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Manhattan DA Candidates Debate Traffic Justice (selects)

Every year, vehicular violence claims the lives about 300 New Yorkers and injures thousands more. But even in cases where victims die, drivers are often allowed to get right back behind the wheel as long as they are sober, licensed, and remain at the scene.

A large part of the responsibility for deterring deadly driving lies with New York’s District Attorneys. With the campaign to succeed Robert Morgenthau as Manhattan’s top prosecutor heating up, the next DA will have the opportunity to keep streets safer by holding reckless drivers more accountable.

Last month, Transportation Alternatives and the Benjamin Cardozo School of Law organized a forum on traffic justice for the three DA candidates: Richard Aborn, Cyrus Vance, and Leslie Crocker Snyder (who could not attend and sent a top staffer, Richard Socarides, in her stead). Streetfilms used footage of the debate to compile this selection of highlights. Watch and find out how each candidate pledges to deter dangerous driving if elected. As TA’s Peter Goldwasser said after the Q&A, “Once one of you is in office, we’ll remind you of the things you said today.”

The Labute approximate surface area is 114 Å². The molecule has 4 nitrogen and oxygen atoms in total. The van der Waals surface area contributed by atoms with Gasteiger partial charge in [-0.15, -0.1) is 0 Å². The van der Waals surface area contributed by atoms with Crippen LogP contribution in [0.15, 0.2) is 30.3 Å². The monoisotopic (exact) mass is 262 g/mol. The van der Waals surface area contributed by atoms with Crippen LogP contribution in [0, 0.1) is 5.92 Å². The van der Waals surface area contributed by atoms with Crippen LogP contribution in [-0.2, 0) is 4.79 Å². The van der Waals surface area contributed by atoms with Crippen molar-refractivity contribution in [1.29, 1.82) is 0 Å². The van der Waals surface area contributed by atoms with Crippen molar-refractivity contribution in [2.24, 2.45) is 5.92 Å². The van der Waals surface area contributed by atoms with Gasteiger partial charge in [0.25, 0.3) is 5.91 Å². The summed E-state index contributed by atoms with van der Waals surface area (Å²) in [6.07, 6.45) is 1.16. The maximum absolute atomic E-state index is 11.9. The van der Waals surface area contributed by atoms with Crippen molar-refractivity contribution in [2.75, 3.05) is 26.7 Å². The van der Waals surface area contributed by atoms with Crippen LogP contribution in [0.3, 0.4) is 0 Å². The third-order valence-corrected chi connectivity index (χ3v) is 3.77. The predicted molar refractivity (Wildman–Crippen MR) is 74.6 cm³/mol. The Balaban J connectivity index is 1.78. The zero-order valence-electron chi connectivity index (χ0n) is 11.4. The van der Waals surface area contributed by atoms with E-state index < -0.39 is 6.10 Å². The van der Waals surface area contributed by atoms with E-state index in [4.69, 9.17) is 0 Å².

<blockquote class="_text"> [music] </blockquote> <blockquote class="speaker_1_text"> <cite class="speaker_1" >Aaron Naparstek:</cite> [0:02] Next year, somewhere around 300 people will be killed by motor vehicles in New York City. Somewhere around a quarter of those fatalities will take place in Manhattan, under the watch of which every one of these three candidates wins this election. [music continues] </blockquote> <blockquote class="speaker_1_text"> <cite class="speaker_1" >Aaron Naparstek:</cite> [0:23] On February 13th, 2007, a four-year-old boy named James Rice was on his way home from daycare, crossing the street with the pedestrian signal giving him the legal right-of-way, when a yellow Hummer SUV made a fast right turn into the crosswalk, dragging and crushing James Rice to death. [0:44] Because the driver, Ken Williams, stopped at the scene and had not been drinking alcohol, his only inconvenience for killing a four-year-old boy was a summons citing him for failing to yield to a pedestrian.</p><p>[0:58] After the police concluded their on-scene investigation, Williams was put back in the driver's seat of his Hummer to drive home. And as far as the justice system was concerned, that was that.</p><p>[1:10] The overarching question of this debate has already been asked. It was asked by May Ng, after the death of her four-year-old daughter, Hayley, on East Broadway last January. Her question was simply this. "Our children were killed and the driver walks away without even a ticket; how can this be?"</p><p>[1:29] She deserves an answer. </blockquote> <blockquote class="speaker_2_text"> <cite class="speaker_2" >Richard Socarides:</cite> [1:31] First and foremost, the role of the DA is about public safety, and where warranted, she will prosecute these cases with a new vigor. </blockquote> <blockquote class="speaker_3_text"> <cite class="speaker_3" >Cyrus Vance:</cite> [1:40] Vehicular crime enforcement is going to be a high priority in the Manhattan DA's office, period. With regard to vehicle assaults and vehicle homicide, we will have a robust unit. We will devote more resources to training. </blockquote> <blockquote class="speaker_4_text"> <cite class="speaker_4" >Richard Aborn:</cite> [1:54] And the homicides have gotten enormous attention over the last years, and we've taken the best of what policing does, and the best of what prosecution does, and have focused our attention on homicides. And we've driven them down. [2:05] So, it's now time to take that same sort of effort and put our minds on driving vehicular homicides down. We're going to be deadly serious about investigating these cases. These do not have to go on; there are lots of things we can do to reduce the number of vehicular homicides and vehicular assaults taking place in this city. [music continues] </blockquote> <blockquote class="speaker_3_text"> <cite class="speaker_3" >Cyrus Vance:</cite> [2:32] Whether or not there are two statutory violations involved, we need to be looking at things like the number of people on the street. If someone is driving at 100 miles an hour down Center Street, that's criminal negligence. It could also be criminal negligence if that person is driving at 25 miles an hour down Center Street in a crowd. </blockquote> <blockquote class="speaker_2_text"> <cite class="speaker_2" >Richard Socarides:</cite> [2:53] There ought not to have to be a test that you have to have done it before, or that you have to break it in a certain way, or that it has to be a certain mile per hour over the speed limit. Each one of these cases has to be looked at individually. </blockquote> <blockquote class="speaker_4_text"> <cite class="speaker_4" >Richard Aborn:</cite> [3:09] The rule of two is ready to be tested. I mean, how many times have any of us gone down the West Side Highway or up the FDR and seen some ridiculous driver careening in and out of cars going at a rate of speed? And you thought to yourself, "Oh, my God. This guy is going to kill somebody." [3:24] Well, in fact, that person could well kill somebody, and when they do, there needs to be firm, swift action. It has to be a message sent to the driving public that if you violate the law in this way, you're not going to just get a ticket. You're going to be criminally prosecuted. </blockquote> <blockquote class="speaker_2_text"> <cite class="speaker_2" >Cyrus Vance:</cite> [3:38] Serious enforcement starts not just at the tragic level, but it starts at those cases where behavior is potentially tragic. </blockquote> <blockquote class="speaker_3_text"> <cite class="speaker_3" >Richard Aborn:</cite> [3:49] But, we've got to make sure that the police department is a component of this conversation, because they are critical piece of this. </blockquote> <br/><br/>